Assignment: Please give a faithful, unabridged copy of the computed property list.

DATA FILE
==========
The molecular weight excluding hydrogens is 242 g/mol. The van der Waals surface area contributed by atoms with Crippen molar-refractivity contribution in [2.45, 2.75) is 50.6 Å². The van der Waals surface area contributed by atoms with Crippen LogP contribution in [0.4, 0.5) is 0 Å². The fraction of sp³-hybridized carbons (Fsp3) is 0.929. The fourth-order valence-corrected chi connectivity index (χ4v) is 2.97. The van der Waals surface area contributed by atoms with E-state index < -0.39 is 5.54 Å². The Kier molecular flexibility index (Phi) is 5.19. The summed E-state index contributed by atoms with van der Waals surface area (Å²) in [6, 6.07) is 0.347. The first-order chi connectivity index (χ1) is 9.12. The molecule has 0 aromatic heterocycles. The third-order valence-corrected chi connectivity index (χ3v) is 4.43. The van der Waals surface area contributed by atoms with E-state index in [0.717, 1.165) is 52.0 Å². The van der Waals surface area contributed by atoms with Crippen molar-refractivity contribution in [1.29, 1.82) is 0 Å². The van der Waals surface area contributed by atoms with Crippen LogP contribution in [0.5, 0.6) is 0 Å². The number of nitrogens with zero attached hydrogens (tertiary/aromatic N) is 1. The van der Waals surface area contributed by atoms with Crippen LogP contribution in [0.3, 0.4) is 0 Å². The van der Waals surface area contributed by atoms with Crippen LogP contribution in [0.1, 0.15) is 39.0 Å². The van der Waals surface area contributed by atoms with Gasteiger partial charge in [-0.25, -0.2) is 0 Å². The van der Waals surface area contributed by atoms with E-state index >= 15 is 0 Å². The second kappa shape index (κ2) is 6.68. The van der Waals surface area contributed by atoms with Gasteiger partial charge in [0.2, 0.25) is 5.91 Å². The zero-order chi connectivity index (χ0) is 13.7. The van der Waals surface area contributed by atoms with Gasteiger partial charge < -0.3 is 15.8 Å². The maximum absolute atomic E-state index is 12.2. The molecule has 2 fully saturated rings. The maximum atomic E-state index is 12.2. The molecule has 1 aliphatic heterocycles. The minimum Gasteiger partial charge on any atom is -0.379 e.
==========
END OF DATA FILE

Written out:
The molecular weight excluding hydrogens is 242 g/mol. The van der Waals surface area contributed by atoms with Crippen molar-refractivity contribution in [2.45, 2.75) is 50.6 Å². The van der Waals surface area contributed by atoms with Crippen LogP contribution in [0.4, 0.5) is 0 Å². The fraction of sp³-hybridized carbons (Fsp3) is 0.929. The fourth-order valence-corrected chi connectivity index (χ4v) is 2.97. The van der Waals surface area contributed by atoms with E-state index < -0.39 is 5.54 Å². The Kier molecular flexibility index (Phi) is 5.19. The summed E-state index contributed by atoms with van der Waals surface area (Å²) in [6, 6.07) is 0.347. The first-order chi connectivity index (χ1) is 9.12. The molecule has 0 aromatic heterocycles. The third-order valence-corrected chi connectivity index (χ3v) is 4.43. The van der Waals surface area contributed by atoms with E-state index in [0.717, 1.165) is 52.0 Å². The van der Waals surface area contributed by atoms with Crippen molar-refractivity contribution in [1.29, 1.82) is 0 Å². The van der Waals surface area contributed by atoms with Crippen LogP contribution in [0.5, 0.6) is 0 Å². The number of nitrogens with zero attached hydrogens (tertiary/aromatic N) is 1. The van der Waals surface area contributed by atoms with Crippen LogP contribution in [0.3, 0.4) is 0 Å². The van der Waals surface area contributed by atoms with Crippen LogP contribution in [0.1, 0.15) is 39.0 Å². The van der Waals surface area contributed by atoms with Gasteiger partial charge in [-0.25, -0.2) is 0 Å². The van der Waals surface area contributed by atoms with E-state index >= 15 is 0 Å². The second kappa shape index (κ2) is 6.68. The van der Waals surface area contributed by atoms with Gasteiger partial charge in [0.2, 0.25) is 5.91 Å². The zero-order chi connectivity index (χ0) is 13.7. The van der Waals surface area contributed by atoms with Gasteiger partial charge < -0.3 is 15.8 Å². The maximum absolute atomic E-state index is 12.2. The molecule has 2 fully saturated rings. The maximum atomic E-state index is 12.2. The molecule has 1 aliphatic heterocycles. The minimum Gasteiger partial charge on any atom is -0.379 e.